According to articles in the Saint Lewis Dispatch, prosperity preacher Joyce Myers and her husband in Missouri earn over $1.5 million a year and live in a 10,000 sq. foot home. They have an 8-car garage with heat and air conditioning, and a yacht worth over $100,000. Her ministry headquarters is built like a king’s palace at a cost of $20 million. It has a pair of Dresden vases worth $19,000, “six French crystal vases bought for $18,500, an $8,000 Dresden porcelain depicting the Nativity, two $5,800 curio cabinets, a $5,700 porcelain of the Crucifixion…” The list goes on for some length and includes: a $30,000 malachite round table, a $23,000 marble-topped antique commode (chest of drawers), and a conference table and 18 chairs worth $49,000. The icing on the cake is a $10,000,000 ministry jet.

Another, Juanita Bynum, owns a $5,000 ink pen she uses to sign her multi-million-dollar deals. She spent over one million dollars on her wedding. I suspected that, her being a preacher, she had put her marriage under a curse by spending that much money for her wedding, and sure enough, it only lasted a few years.

Some of you may say that I am not being fair, because most of those prosperity preachers give 10% of their income to orphanages or the homeless, but I believe their claims of giving 10% more likely refers to their ministry income. Either way, look what they do with the rest of the money. The tax collector Jesus ate with was likely not a millionaire, yet he gave 50% of his net worth to the poor (Luke 19:8-9). These millionaire preachers could give 90% and still live well. But then they would not be able to buy a Bentley or a diamond studded Rolex watch.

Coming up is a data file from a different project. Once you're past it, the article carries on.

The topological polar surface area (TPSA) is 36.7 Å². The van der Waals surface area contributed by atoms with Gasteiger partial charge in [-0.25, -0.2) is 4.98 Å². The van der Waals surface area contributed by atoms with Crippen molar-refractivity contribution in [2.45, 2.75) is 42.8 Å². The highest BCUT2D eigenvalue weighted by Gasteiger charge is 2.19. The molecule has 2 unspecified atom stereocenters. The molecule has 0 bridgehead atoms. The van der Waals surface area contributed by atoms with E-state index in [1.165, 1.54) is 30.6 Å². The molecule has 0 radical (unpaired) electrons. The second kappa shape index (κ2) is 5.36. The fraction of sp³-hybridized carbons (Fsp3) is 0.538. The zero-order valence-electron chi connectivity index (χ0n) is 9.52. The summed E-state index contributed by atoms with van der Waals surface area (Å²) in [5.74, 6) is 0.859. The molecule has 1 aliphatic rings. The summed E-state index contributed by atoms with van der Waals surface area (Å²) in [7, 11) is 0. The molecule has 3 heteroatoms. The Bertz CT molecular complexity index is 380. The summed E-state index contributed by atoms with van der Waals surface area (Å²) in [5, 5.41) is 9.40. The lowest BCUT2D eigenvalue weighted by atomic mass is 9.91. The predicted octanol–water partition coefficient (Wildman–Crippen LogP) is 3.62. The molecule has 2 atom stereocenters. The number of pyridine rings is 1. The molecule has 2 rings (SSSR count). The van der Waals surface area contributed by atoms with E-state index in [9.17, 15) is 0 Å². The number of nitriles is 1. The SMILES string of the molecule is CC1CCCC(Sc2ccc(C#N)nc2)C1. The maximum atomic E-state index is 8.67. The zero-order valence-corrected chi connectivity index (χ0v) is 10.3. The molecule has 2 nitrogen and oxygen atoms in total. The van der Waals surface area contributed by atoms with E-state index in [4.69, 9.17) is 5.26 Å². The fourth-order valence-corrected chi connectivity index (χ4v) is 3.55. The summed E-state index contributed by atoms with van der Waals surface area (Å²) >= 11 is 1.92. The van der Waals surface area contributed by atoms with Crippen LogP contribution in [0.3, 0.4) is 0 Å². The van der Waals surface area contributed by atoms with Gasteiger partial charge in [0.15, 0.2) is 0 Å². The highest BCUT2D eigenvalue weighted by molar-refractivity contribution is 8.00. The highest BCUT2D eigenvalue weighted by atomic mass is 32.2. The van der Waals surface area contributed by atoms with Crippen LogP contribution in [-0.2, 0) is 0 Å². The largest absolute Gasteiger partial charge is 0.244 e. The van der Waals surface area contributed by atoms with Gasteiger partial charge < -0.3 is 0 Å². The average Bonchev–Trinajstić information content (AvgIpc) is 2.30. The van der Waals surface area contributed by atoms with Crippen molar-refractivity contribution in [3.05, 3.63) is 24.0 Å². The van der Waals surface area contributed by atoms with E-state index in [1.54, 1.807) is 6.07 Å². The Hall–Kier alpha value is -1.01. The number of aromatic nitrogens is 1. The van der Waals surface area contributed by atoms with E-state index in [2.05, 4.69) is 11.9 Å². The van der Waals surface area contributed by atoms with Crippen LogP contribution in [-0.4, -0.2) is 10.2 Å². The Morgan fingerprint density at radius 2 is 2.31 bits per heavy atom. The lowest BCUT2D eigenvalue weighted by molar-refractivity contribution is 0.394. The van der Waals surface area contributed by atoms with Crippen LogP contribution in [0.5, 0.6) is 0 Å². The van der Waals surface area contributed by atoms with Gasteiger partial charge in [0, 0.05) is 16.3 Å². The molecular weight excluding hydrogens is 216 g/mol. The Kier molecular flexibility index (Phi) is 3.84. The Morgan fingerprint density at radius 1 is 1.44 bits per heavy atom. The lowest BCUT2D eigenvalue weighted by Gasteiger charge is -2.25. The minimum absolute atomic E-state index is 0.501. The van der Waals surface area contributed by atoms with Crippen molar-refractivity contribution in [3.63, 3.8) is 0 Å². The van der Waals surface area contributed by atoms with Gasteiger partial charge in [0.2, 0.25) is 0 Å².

If Jesus came today, do you think he would live like the ministers listed above? No! He would set an example by not living in opulence. How many people have gone hungry because these ministers spent money on luxury? You would never see Elijah living in a palace. He did not run away to his summer home, he slept under a tree. Are these prosperity preachers greater than Elijah? Isaiah said:

They are dogs with mighty appetites; they never have enough. They are shepherds who lack understanding; they all turn to their own way, they seek their own gain. (Isaiah 56:11) (NIV)

You will never see a true apostle driving a Jaguar or a Bentley unless it was given to him as a gift. But he would probably turn it down or sell it because it is hard to be humble when you live in extravagant wealth, and it does not set a good example. No, true apostles care too much about the poor, and they understand what the Bible teaches on this subject. In other countries true apostles are usually poor.

In 2005 Forbes Magazine reported that Paul and Jan Crouch earned over $770,000, a year. They lived in a 9,500 sq. foot home by the ocean in Newport Beach, CA. worth 12.5 million dollars. The home had nine bathrooms, an elevator, a six-car garage, a tennis court, a swimming pool, and a fountain. They have since both died; he died in 2013 at age 79, she died in 2016 at 78. They were the founders of TBN.

Kenneth Copeland has a lakeside home in Texas with 18,000 square feet that cost 4.1 million dollars, according to the Trinity Foundation (see photo below), and he does not pay any tax on it because it is considered a parsonage. This means his ministry owns it, so it was likely paid for by donations, not his personal money. He owns about 2 dozen vehicles, several boats including a racing boat, and several airplanes including a 20 million-dollar ministry jet that cost $5,000 per hour to fly, when fuel prices are low. And he even has a private airport near by.


I think the TV preachers are trying to see who can build the biggest home.

This is NOT TBN headquarters, the above palace is the personal home of Jesse Duplantis, owned by his ministry so he doesn’t have to pay any taxes on it. It is almost as deep as it is wide. According to Justin Peters, the house has 35,000 square feet. He is just too blessed to be bothered by the extreme needs of his poor brothers and sisters.